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That is because the vote was non-binding, of course, and hangs there like the sword of Damocles in the event of the UK and EU failing to reach agreement.
At least now we know what the tariff differentials would be in the event of a no deal, and it has to be said it doesn’t look pretty. This is simply because a no deal would almost certainly jeopardise the UK’s ability to export dairy products out of the UK, as the default position at World Trade Organisation levels would be onerous indeed.
In contrast, the UK’s import tariffs are not nearly so bad. For example, Irish cheddar would have a tariff tax of just €221/tonne (£191/t), while our exports would be taxed at €1,671 (£1,447).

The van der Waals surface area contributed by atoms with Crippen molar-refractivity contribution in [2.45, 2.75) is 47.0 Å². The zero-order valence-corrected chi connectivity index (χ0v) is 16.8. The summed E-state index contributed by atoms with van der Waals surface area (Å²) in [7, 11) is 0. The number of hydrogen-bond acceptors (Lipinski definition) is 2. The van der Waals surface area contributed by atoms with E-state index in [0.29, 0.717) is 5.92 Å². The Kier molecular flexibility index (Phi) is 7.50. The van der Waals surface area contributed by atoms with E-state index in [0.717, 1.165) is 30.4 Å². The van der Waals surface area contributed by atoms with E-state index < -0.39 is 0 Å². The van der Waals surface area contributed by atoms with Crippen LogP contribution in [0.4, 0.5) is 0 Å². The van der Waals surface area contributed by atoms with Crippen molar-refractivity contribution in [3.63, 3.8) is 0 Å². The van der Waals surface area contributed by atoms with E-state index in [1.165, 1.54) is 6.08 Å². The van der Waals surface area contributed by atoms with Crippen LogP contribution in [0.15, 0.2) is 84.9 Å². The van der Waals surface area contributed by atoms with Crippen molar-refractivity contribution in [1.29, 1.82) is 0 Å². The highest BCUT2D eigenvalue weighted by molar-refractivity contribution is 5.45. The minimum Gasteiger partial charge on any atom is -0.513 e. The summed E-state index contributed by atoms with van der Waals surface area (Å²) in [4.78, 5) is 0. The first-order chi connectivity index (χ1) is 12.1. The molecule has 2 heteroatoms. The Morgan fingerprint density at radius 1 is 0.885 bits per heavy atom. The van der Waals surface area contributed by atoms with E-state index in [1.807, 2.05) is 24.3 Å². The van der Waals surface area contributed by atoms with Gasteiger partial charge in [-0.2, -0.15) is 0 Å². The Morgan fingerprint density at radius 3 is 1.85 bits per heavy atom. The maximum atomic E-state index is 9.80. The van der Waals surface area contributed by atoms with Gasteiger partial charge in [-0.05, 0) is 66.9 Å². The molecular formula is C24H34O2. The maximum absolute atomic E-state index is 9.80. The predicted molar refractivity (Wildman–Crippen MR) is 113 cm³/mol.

In a nutshell, Irish Cheddar would still come in, but UK Cheddar would rarely go out. The same would be true for butter.
This may be a satisfactory solution from the Government’s point of view, at least in the short-term, for keeping food prices down. But the net effect could easily be about one billion litres of additional milk hanging over the UK market without a home. All at the same time as UK milk volumes hit record levels.
The ramifications of this on producer prices do not bear thinking about. Almost immediately the tariffs were announced, a dire warning of ‘a severe price shock to the UK dairy industry’ was issued by industry body Dairy UK.
So what’s to do? Well the milk supply is not going to dry up any time soon, and it is looking almost certain that some milk and dairy products will find difficulty in securing a home if a no-deal Brexit turns out to be the disaster it is currently looking like.
Brexit-voting dairy farmers will not relish a delay in sorting things out, but they will like it a darn sight better than the severe price shock that is being talked about!